Some thoughts about parsing, protocols and XPath

Parsing And Protocols

There are really two types of information packing in protocols and grammars and these boil down to data being length or lexically delimited. A parser implements a certain grammar. The grammar parses a certain pattern of tokens into memory. How do you know when you have completed parsing a token from the grammar? Either the grammar defines an explicit length for the token or it defines a beginning and end signifier (either through a lower order lexical grammar or through a dictionary)

For example

Length Explicit


From this we have


In this grammar we start with the first byte defining the number of bytes to follow. This is my most favorite method of packing because it allows you to allocate the minimum amount of memory on the receiving end.. which in MetaWrap is often a thin client . This runs into problems if you want to pack things in a hierarchy. Eg.


When preparing this for transmission, you can’t send the first byte until you know the length of every element in the hierarchy.



We have a starting character for a string and a terminating character. We start with the [“]and keep grabing data until we get the [”].We don’t know when we will get the [”].So we can’t prepare the correct buffer length.

This is why I prefer Length Explicit packing and grammars. They scale better. This is why MetaWrap uses this as its primary data packing and transmission format.

One Or Two Passes?

The XPath 1.0 Specification states that

Expressions are parsed by first dividing the character string to be parsed into tokens and then parsing the resulting sequence of tokens. Whitespace can be freely used between tokens. The tokenization process is described in [3.7 Lexical Structure].

This seems to suggest that it should be performed in two passes, but from reading the rest of the specification, I see no reason why it can’t be performed in one pass.


The XPath 2.0 Specification is a bit more explicit

During the static analysis phase, the XPath expression is parsed into an internal representation called the operation tree (step SQ1 in Figure 1). A parse error is raised as a static error.[err:XP0003] The static context is initialized by the implementation (step SQ2). The static context is used to resolve type names, function names, namespace prefixes and variable names. 

About James McParlane

CTO Massive Interactive. Ex Computer Whiz Kid - Now Grumpy Old Guru.
This entry was posted in Parsing Theory, XPath. Bookmark the permalink.

2 Responses to Some thoughts about parsing, protocols and XPath

  1. Emerson says:

    XPath 1.0 and 2.0 are very different creatures. Xpath 1.0 is a path based grammar similar to a URI, and can in fact be parsed in a single pass without too much effort. XPath 2.0 however is much more complicated and is a fully fledged language in its own right and as such probably deserves a multiple pass parser.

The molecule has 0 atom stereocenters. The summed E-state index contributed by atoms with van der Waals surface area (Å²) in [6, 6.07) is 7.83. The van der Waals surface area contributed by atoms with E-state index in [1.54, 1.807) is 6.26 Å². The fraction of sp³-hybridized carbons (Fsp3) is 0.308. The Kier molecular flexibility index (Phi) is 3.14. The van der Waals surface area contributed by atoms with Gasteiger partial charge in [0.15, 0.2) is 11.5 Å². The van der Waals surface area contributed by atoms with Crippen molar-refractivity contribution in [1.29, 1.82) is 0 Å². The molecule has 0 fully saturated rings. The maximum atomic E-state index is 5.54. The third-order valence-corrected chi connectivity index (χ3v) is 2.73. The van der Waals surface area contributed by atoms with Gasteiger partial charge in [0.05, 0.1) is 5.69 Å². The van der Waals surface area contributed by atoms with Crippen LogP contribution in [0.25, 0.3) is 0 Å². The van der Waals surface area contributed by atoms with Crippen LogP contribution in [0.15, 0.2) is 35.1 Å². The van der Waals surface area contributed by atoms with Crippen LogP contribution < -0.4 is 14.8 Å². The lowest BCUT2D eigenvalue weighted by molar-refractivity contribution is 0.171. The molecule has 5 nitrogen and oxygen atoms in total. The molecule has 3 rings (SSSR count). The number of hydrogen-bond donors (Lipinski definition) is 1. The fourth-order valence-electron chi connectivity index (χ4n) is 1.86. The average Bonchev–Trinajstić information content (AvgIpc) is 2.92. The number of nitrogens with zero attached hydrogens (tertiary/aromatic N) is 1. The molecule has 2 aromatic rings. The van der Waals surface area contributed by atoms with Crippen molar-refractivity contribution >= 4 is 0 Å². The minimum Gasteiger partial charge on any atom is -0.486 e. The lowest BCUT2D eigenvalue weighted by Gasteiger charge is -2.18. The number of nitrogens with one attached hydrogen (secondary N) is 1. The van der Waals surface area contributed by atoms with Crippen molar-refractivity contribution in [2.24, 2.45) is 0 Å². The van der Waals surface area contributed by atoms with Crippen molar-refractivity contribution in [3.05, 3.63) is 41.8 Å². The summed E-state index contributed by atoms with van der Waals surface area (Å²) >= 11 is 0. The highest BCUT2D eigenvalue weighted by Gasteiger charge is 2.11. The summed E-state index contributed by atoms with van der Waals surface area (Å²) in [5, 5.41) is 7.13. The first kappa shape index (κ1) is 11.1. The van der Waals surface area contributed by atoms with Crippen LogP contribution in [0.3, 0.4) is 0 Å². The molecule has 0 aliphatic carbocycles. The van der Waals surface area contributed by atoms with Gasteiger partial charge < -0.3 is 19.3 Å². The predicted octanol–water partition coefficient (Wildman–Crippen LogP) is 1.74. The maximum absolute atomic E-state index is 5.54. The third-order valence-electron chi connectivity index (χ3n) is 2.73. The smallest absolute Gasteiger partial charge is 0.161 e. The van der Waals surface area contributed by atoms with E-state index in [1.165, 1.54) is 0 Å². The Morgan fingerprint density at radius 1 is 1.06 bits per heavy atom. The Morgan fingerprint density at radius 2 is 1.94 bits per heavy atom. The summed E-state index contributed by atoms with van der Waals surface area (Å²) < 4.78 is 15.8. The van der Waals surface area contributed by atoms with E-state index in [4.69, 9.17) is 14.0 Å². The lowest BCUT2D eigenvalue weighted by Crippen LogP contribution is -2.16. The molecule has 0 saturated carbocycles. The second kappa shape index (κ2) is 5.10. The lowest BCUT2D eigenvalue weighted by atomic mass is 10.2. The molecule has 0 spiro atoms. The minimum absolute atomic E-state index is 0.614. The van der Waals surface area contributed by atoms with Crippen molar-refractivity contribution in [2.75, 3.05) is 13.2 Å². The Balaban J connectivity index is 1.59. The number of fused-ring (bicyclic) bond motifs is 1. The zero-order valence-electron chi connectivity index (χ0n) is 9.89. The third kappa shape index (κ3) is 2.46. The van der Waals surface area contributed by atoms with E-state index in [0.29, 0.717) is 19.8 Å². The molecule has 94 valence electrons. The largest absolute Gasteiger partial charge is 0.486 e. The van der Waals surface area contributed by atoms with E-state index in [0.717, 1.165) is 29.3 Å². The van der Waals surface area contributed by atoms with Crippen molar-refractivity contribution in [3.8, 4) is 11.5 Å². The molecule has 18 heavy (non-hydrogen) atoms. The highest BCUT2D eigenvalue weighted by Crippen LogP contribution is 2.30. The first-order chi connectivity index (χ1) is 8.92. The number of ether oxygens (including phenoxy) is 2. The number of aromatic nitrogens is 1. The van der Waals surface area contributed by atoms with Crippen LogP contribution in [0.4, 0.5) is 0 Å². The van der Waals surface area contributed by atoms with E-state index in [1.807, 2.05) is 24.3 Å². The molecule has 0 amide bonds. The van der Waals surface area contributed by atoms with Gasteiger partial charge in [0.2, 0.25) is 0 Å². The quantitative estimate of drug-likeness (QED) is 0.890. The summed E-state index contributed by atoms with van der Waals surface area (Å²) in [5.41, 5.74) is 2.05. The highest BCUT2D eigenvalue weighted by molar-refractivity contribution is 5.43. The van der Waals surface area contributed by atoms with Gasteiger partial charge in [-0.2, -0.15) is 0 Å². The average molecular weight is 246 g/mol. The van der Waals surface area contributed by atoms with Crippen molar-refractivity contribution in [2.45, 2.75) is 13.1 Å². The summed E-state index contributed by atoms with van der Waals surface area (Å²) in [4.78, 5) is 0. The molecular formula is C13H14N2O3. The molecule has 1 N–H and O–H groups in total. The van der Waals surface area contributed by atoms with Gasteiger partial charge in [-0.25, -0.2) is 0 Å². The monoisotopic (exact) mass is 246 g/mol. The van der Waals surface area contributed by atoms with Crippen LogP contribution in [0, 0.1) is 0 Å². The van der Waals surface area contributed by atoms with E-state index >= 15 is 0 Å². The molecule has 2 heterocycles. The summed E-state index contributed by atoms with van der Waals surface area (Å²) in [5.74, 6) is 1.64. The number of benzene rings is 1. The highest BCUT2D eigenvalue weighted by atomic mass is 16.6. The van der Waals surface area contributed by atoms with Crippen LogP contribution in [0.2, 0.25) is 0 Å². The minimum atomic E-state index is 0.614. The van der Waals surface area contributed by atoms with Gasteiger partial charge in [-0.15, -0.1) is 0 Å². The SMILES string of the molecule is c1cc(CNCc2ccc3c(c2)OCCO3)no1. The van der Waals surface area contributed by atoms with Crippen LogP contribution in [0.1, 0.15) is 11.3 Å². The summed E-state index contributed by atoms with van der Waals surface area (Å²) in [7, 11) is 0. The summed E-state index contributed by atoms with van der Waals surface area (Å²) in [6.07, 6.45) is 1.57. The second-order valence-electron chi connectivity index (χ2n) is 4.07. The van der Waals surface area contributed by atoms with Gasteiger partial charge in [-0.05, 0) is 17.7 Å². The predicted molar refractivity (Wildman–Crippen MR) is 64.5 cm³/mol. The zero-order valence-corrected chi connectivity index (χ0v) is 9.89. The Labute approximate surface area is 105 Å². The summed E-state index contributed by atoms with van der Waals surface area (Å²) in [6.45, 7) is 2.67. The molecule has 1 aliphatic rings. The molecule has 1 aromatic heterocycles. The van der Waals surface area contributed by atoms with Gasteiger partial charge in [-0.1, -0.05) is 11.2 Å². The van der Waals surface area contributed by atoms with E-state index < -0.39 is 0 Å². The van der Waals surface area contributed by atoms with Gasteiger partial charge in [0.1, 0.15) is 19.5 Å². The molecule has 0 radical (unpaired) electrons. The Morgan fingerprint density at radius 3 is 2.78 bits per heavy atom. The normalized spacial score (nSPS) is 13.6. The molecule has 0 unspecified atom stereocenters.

Some background for anyone who’s interested:

    Formal language theory and parsing techniques taught in computer science dictate that parsing should be done in several stages.

    The first stage is usually to transform the context free grammar (BNF/EBNF) which represents the language to be parsed so that it minimises lookahead, the ideal outcome being that the grammar becomes LL(1), or single lookahead. An LL(1) grammar can be used to write a recursive descent parser or used in conjunction with an automated tool to produce a table driven parser.

    The next stage, called lexical analysis breaks down the input into tokens which can be handled more easily by the later stages of the parser. The lexer often consists of a scanner which scans for symbols, and a recogniser which tracks the state of the symbols found so far and outputs tokens. The programmer uses the tokens to produce an abstract syntax tree (AST) which represents the information that has been parsed.

    The AST is then used to perform syntaxctical, and semantic analysis. After each stage the AST may be modified, pruned, or optimised in various ways until eventually it is used to either emit code (perhaps assembler or bytecode) or create an in memory representation (object model) of the information that was parsed.

    The formal processes are unfortunately often a very inefficent way of implementing a parser, but there are however huge benefits that can be gained by breaking the process down into multiple passes. A language compiler which implements a several pass process is much easier to maintain since the definition of the language can change without necesitating a complete re-write, often only the tokeniser or scanner need change. Similarly, the AST can be decorated, optimised, or used to emit many different forms of output depending on the requirements of the platform.

    The W3C has recently gotten much better at providing good grammers for their standards, infact some (such as XPath 2.0) are LL(1) already and can be immediately translated into code.

  2. James Mc Parlane says:

    Cool Thanks for that. My standard approach has always been to parse/lex and build the AST in one pass and then to interpret or emit based on the AST.

    I’m thinking that what the world needs now is something that can parse a W3 SPEC – extract all the BNF and build a set of C++ classes for parsing and building the AST for that spec. 🙂

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